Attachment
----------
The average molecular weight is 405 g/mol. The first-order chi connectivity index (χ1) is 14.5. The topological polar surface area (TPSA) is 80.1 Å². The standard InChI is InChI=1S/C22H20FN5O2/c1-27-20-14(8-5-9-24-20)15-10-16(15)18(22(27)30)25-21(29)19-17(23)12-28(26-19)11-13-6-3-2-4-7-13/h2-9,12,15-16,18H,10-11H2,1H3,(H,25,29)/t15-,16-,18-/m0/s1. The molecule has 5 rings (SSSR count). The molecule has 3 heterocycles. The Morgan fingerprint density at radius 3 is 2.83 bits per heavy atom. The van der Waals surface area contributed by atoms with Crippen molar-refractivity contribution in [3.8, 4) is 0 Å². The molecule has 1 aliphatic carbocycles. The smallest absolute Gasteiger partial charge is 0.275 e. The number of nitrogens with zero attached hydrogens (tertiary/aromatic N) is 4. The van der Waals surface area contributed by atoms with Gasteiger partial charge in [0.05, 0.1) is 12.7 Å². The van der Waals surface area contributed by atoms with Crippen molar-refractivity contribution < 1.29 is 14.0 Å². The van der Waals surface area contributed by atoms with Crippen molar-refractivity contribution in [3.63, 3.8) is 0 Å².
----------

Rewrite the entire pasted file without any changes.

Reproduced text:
The average molecular weight is 405 g/mol. The first-order chi connectivity index (χ1) is 14.5. The topological polar surface area (TPSA) is 80.1 Å². The standard InChI is InChI=1S/C22H20FN5O2/c1-27-20-14(8-5-9-24-20)15-10-16(15)18(22(27)30)25-21(29)19-17(23)12-28(26-19)11-13-6-3-2-4-7-13/h2-9,12,15-16,18H,10-11H2,1H3,(H,25,29)/t15-,16-,18-/m0/s1. The molecule has 5 rings (SSSR count). The molecule has 3 heterocycles. The Morgan fingerprint density at radius 3 is 2.83 bits per heavy atom. The van der Waals surface area contributed by atoms with Crippen molar-refractivity contribution in [3.8, 4) is 0 Å². The molecule has 1 aliphatic carbocycles. The smallest absolute Gasteiger partial charge is 0.275 e. The number of nitrogens with zero attached hydrogens (tertiary/aromatic N) is 4. The van der Waals surface area contributed by atoms with Gasteiger partial charge in [0.05, 0.1) is 12.7 Å². The van der Waals surface area contributed by atoms with Crippen molar-refractivity contribution < 1.29 is 14.0 Å². The van der Waals surface area contributed by atoms with Crippen molar-refractivity contribution in [3.63, 3.8) is 0 Å².